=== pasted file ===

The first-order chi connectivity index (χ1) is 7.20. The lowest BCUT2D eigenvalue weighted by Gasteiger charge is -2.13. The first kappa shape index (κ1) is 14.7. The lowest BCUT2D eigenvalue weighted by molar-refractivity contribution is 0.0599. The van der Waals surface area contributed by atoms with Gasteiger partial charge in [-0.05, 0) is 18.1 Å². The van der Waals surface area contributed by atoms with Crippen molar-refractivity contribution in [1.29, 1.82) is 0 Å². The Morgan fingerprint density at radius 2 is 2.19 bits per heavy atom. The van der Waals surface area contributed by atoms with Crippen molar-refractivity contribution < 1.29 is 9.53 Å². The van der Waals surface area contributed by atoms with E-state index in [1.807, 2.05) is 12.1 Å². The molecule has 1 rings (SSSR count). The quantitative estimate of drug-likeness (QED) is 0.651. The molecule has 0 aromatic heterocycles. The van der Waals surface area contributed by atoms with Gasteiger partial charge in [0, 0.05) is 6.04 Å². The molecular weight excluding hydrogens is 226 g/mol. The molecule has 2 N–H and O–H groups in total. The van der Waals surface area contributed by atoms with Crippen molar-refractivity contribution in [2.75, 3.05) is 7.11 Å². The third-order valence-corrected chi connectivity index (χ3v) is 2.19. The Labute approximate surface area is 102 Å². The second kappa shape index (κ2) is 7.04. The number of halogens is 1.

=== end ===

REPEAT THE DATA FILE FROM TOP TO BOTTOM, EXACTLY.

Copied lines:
The first-order chi connectivity index (χ1) is 7.20. The lowest BCUT2D eigenvalue weighted by Gasteiger charge is -2.13. The first kappa shape index (κ1) is 14.7. The lowest BCUT2D eigenvalue weighted by molar-refractivity contribution is 0.0599. The van der Waals surface area contributed by atoms with Gasteiger partial charge in [-0.05, 0) is 18.1 Å². The van der Waals surface area contributed by atoms with Crippen molar-refractivity contribution in [1.29, 1.82) is 0 Å². The Morgan fingerprint density at radius 2 is 2.19 bits per heavy atom. The van der Waals surface area contributed by atoms with Crippen molar-refractivity contribution < 1.29 is 9.53 Å². The van der Waals surface area contributed by atoms with E-state index in [1.807, 2.05) is 12.1 Å². The molecule has 1 rings (SSSR count). The quantitative estimate of drug-likeness (QED) is 0.651. The molecule has 0 aromatic heterocycles. The van der Waals surface area contributed by atoms with Gasteiger partial charge in [0, 0.05) is 6.04 Å². The molecular weight excluding hydrogens is 226 g/mol. The molecule has 2 N–H and O–H groups in total. The van der Waals surface area contributed by atoms with Crippen molar-refractivity contribution in [2.75, 3.05) is 7.11 Å². The third-order valence-corrected chi connectivity index (χ3v) is 2.19. The Labute approximate surface area is 102 Å². The second kappa shape index (κ2) is 7.04. The number of halogens is 1.